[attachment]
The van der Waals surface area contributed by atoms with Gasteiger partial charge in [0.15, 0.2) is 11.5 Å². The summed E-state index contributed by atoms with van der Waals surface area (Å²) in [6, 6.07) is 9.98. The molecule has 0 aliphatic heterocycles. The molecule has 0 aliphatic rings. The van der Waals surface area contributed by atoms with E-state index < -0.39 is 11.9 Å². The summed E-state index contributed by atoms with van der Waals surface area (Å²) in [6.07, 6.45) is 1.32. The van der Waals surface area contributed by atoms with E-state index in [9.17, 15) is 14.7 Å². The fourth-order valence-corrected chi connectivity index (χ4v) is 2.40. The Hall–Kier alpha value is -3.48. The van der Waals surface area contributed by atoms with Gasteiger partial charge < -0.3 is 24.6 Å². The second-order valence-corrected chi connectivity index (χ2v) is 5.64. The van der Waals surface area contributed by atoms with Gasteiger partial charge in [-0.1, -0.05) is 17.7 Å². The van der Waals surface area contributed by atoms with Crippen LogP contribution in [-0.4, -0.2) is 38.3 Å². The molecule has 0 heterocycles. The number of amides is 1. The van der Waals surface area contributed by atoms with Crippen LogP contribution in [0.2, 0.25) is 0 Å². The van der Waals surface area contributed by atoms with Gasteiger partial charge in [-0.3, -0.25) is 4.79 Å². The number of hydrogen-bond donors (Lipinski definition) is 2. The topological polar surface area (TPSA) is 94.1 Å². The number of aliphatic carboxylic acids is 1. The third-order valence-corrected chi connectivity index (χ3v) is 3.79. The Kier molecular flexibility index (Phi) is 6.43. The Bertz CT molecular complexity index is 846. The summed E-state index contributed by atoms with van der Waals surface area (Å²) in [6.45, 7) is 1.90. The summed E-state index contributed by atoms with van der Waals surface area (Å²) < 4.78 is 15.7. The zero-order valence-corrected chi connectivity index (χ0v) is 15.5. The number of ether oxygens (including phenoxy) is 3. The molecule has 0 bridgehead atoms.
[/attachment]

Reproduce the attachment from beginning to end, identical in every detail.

The van der Waals surface area contributed by atoms with Gasteiger partial charge in [0.15, 0.2) is 11.5 Å². The summed E-state index contributed by atoms with van der Waals surface area (Å²) in [6, 6.07) is 9.98. The molecule has 0 aliphatic heterocycles. The molecule has 0 aliphatic rings. The van der Waals surface area contributed by atoms with E-state index < -0.39 is 11.9 Å². The summed E-state index contributed by atoms with van der Waals surface area (Å²) in [6.07, 6.45) is 1.32. The van der Waals surface area contributed by atoms with E-state index in [9.17, 15) is 14.7 Å². The fourth-order valence-corrected chi connectivity index (χ4v) is 2.40. The Hall–Kier alpha value is -3.48. The van der Waals surface area contributed by atoms with Gasteiger partial charge < -0.3 is 24.6 Å². The second-order valence-corrected chi connectivity index (χ2v) is 5.64. The van der Waals surface area contributed by atoms with Gasteiger partial charge in [-0.1, -0.05) is 17.7 Å². The van der Waals surface area contributed by atoms with Crippen LogP contribution in [-0.4, -0.2) is 38.3 Å². The molecule has 0 heterocycles. The number of amides is 1. The van der Waals surface area contributed by atoms with Crippen LogP contribution in [0.2, 0.25) is 0 Å². The van der Waals surface area contributed by atoms with Gasteiger partial charge in [-0.3, -0.25) is 4.79 Å². The number of hydrogen-bond donors (Lipinski definition) is 2. The topological polar surface area (TPSA) is 94.1 Å². The number of aliphatic carboxylic acids is 1. The third-order valence-corrected chi connectivity index (χ3v) is 3.79. The Kier molecular flexibility index (Phi) is 6.43. The Bertz CT molecular complexity index is 846. The summed E-state index contributed by atoms with van der Waals surface area (Å²) in [6.45, 7) is 1.90. The summed E-state index contributed by atoms with van der Waals surface area (Å²) < 4.78 is 15.7. The zero-order valence-corrected chi connectivity index (χ0v) is 15.5. The number of ether oxygens (including phenoxy) is 3. The molecule has 0 bridgehead atoms.